Hi guys, Justine here! I previously wrote this blog post as a guest for AuteurMark’s film blog. I will be leaving in a few weeks to be on set as a script supervisor for three weeks. This may disrupt these precious pods and blogs, but I hope not. We’ve mentioned the role of Script Supervisor on the podcast a number of times. In this article I do my best to describe the very complicated job! If you would like to keep up with the film I’ll be working on, you can follow @goodkissermovie on Instagram!
Imagine what a set would be like if there was no Script Supervisor. I think it would be more chaos than it already is. The Script Supervisor can answer the questions: What take is this? Which hand was the coffee cup in? Will this cut together? Line?!
The Script Supervisor is in constant communication with nearly every other crew member and talent. Starting in pre-production, a Script Supervisor works with the Director, Cinematographer, and 1st AD to break down a script. A Script Supervisor can also time the script with the Director and observe and help at table reads and rehearsals.
During production, the Script Supervisor’s role is non-stop; they talk with the Costumer and Production Designer making sure everything through their eyes is accurate. Having been a Script Supervisor, I find it extremely beneficial to take lots of pictures because there are so many things that take place and it is almost impossible to remember every bit of detail!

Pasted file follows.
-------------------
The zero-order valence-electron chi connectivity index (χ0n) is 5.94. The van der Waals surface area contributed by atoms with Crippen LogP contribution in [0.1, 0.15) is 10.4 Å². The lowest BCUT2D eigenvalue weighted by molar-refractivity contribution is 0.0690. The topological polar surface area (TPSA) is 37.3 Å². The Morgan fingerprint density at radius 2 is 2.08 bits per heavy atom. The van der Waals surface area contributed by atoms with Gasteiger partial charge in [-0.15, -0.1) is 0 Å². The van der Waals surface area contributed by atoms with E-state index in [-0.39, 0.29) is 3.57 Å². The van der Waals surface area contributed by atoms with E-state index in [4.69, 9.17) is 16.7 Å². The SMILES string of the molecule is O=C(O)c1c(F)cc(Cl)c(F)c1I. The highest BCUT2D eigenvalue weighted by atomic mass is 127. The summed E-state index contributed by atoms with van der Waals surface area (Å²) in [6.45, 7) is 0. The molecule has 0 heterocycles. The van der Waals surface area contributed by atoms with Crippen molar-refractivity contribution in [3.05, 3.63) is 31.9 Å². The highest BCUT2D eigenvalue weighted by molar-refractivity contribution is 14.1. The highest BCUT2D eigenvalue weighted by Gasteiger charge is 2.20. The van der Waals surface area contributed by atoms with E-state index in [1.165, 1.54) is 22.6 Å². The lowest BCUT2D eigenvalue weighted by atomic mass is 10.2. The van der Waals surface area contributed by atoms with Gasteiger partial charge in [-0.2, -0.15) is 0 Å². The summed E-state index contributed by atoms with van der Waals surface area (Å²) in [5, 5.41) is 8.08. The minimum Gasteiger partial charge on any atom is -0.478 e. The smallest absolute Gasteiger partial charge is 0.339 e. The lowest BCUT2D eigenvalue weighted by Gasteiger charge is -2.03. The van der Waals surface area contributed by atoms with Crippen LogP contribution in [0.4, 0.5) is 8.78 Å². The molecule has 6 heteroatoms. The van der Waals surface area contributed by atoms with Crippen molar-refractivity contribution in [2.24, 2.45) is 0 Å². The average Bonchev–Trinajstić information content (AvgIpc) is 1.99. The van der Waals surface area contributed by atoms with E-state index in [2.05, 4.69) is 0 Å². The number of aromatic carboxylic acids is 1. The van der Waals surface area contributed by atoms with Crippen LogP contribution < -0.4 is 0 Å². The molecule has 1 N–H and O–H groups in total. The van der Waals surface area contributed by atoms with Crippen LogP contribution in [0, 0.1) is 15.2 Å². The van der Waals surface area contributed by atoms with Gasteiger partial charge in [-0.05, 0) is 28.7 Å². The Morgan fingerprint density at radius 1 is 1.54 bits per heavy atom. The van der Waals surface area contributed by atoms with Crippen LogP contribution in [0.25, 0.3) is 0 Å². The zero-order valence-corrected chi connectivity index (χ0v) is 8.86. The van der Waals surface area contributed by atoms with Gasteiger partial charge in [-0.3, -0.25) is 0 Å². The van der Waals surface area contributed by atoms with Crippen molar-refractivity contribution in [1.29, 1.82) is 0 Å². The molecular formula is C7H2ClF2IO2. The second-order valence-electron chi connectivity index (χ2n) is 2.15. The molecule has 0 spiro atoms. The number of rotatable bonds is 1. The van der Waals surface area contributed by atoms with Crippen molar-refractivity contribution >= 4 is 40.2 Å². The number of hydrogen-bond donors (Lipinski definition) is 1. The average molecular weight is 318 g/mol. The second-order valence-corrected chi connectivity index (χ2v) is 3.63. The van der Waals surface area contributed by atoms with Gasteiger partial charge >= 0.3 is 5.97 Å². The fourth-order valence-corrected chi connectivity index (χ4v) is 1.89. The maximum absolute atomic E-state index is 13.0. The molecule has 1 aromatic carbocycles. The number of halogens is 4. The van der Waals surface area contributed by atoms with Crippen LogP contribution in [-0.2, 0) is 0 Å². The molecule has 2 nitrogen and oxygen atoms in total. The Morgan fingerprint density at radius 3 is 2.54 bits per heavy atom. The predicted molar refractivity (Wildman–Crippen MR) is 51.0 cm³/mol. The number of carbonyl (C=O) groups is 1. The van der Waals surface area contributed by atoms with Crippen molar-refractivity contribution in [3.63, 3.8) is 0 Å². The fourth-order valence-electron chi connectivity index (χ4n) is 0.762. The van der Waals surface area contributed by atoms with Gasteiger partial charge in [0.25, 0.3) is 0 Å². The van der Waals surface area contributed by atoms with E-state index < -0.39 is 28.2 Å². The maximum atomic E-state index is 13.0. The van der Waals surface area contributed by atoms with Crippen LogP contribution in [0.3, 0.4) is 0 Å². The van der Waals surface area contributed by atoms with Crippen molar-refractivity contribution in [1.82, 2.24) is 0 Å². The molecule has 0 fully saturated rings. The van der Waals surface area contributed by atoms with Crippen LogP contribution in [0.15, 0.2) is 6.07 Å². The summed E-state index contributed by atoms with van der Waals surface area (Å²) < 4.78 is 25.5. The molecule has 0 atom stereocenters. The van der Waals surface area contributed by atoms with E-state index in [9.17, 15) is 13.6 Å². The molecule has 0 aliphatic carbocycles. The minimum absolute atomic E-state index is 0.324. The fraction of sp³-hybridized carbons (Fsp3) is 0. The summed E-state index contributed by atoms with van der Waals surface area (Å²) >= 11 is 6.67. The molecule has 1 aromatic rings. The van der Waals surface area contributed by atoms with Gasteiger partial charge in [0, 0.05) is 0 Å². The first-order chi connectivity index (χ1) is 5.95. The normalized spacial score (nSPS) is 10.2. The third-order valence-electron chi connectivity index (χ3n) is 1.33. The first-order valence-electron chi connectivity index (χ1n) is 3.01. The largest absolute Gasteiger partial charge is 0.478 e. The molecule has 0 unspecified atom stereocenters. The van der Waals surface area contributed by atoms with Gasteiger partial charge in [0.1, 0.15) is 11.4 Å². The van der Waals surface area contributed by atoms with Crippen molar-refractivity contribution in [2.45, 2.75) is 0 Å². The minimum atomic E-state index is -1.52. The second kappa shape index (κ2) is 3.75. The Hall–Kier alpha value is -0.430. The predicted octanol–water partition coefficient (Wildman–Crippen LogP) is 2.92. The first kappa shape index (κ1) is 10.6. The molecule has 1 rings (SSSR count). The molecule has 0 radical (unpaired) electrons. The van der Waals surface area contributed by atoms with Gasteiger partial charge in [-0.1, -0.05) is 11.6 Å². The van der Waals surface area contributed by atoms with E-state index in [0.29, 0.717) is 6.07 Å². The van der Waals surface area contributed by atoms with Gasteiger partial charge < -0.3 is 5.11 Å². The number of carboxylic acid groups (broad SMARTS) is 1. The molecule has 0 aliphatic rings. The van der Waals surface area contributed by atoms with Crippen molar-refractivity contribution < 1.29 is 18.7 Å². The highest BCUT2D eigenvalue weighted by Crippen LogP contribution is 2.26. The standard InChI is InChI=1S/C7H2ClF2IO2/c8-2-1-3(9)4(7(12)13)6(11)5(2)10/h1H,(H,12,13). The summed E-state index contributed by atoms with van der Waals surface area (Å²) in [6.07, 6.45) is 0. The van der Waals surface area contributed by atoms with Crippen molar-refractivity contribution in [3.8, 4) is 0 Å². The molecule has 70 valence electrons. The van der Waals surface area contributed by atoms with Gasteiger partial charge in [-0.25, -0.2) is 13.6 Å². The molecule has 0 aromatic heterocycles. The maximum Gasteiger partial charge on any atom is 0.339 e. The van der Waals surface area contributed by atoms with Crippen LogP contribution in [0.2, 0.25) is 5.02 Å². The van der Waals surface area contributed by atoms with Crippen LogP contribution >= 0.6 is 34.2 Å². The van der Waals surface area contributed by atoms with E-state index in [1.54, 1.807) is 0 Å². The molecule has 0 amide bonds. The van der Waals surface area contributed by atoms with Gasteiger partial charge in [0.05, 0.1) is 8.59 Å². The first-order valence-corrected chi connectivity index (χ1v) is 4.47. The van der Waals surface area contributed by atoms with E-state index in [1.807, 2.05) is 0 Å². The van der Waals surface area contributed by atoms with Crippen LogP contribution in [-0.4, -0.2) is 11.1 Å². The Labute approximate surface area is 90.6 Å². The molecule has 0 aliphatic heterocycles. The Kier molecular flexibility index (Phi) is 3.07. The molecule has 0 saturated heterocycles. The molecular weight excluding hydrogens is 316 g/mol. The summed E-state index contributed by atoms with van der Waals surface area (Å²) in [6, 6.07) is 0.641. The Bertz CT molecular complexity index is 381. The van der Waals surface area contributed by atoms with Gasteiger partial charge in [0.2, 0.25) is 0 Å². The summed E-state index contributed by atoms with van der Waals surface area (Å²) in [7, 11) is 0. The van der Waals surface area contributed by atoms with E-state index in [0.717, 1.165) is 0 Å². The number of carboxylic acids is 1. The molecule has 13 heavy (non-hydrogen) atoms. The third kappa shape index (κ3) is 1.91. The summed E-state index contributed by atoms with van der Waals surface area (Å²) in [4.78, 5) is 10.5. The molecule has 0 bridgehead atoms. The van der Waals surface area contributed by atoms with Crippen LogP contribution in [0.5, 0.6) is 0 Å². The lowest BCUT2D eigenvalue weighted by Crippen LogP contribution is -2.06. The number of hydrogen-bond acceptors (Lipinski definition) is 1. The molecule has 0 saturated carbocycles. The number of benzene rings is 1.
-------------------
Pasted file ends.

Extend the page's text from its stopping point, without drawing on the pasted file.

Script Supervisors also make sure Location Audio and the 2nd AC know what takes are coming up.
When the camera is rolling, the Script Supervisor’s eyes never leave the monitor. They have to remember everything that the Actors do and make sure their lines are correct. They line the script making sure everything is covered and make notes with the Director’s comments.
The lined script is the blueprint for the Editor cutting the film. At the start of each shot they write down the shot number then draw a vertical line down to where the action or dialog stops. These lines can cover multiple pages for a master shot, for example, or an 1/8th of page for an insert. “Wiggly lines” are drawn through off-camera dialogue or actions. This provides the editor with a quick sight-reading as to which characters are speaking on camera and which are off.
At the end of every shooting day, a Script Supervisor compiles a report to give to the 1st or 2nd AD to say what was shot that day and what still needs to be done. Copies of these reports, lined scripts, and facing pages along with camera and sound reports get shipped with the footage to the editor. The Editor who is hardly ever on set uses the Script Supervisor’s notes to figure out what everything is and what the director likes so they can start assembling the film.
I come from an editorial background so getting into Script Supervising was easy for me. I already knew what I liked as an editor and what general shots can cover a scene. Script Supervising is very demanding but a great way to work with and meet a lot of talented people.
Many people have told me that they couldn’t do the job, that they don’t have the patience or attention span for it. Script Supervisors are always in demand because every shoot needs one. Although Script Supervisors don’t get awards and not many people know they exist, they are extremely essential to making sure a film goes smoothly from pre- to post-production.